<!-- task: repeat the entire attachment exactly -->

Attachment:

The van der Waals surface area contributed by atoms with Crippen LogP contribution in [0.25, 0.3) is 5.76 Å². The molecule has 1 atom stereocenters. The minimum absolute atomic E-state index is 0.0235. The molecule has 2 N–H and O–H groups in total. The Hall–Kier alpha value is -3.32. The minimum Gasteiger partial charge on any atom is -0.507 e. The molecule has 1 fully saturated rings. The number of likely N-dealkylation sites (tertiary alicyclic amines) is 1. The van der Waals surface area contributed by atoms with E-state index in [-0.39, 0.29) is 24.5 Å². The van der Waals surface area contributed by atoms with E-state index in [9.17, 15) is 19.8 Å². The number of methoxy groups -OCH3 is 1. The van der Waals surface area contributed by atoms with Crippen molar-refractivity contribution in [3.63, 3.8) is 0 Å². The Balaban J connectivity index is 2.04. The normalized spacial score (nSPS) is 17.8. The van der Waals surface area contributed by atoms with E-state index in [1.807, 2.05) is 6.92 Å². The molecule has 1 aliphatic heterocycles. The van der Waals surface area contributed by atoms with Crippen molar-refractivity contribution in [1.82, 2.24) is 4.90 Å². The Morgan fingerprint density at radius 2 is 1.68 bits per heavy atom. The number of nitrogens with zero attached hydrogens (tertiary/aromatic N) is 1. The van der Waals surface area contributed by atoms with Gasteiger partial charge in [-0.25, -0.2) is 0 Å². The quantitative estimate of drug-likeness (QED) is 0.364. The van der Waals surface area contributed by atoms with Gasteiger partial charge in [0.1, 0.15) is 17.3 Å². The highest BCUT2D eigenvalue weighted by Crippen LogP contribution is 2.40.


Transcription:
The van der Waals surface area contributed by atoms with Crippen LogP contribution in [0.25, 0.3) is 5.76 Å². The molecule has 1 atom stereocenters. The minimum absolute atomic E-state index is 0.0235. The molecule has 2 N–H and O–H groups in total. The Hall–Kier alpha value is -3.32. The minimum Gasteiger partial charge on any atom is -0.507 e. The molecule has 1 fully saturated rings. The number of likely N-dealkylation sites (tertiary alicyclic amines) is 1. The van der Waals surface area contributed by atoms with E-state index in [-0.39, 0.29) is 24.5 Å². The van der Waals surface area contributed by atoms with E-state index in [9.17, 15) is 19.8 Å². The number of methoxy groups -OCH3 is 1. The van der Waals surface area contributed by atoms with Crippen molar-refractivity contribution in [3.63, 3.8) is 0 Å². The Balaban J connectivity index is 2.04. The normalized spacial score (nSPS) is 17.8. The van der Waals surface area contributed by atoms with E-state index in [1.807, 2.05) is 6.92 Å². The molecule has 1 aliphatic heterocycles. The van der Waals surface area contributed by atoms with Crippen molar-refractivity contribution in [1.82, 2.24) is 4.90 Å². The Morgan fingerprint density at radius 2 is 1.68 bits per heavy atom. The number of nitrogens with zero attached hydrogens (tertiary/aromatic N) is 1. The van der Waals surface area contributed by atoms with Gasteiger partial charge in [-0.25, -0.2) is 0 Å². The quantitative estimate of drug-likeness (QED) is 0.364. The van der Waals surface area contributed by atoms with Gasteiger partial charge in [0.1, 0.15) is 17.3 Å². The highest BCUT2D eigenvalue weighted by Crippen LogP contribution is 2.40.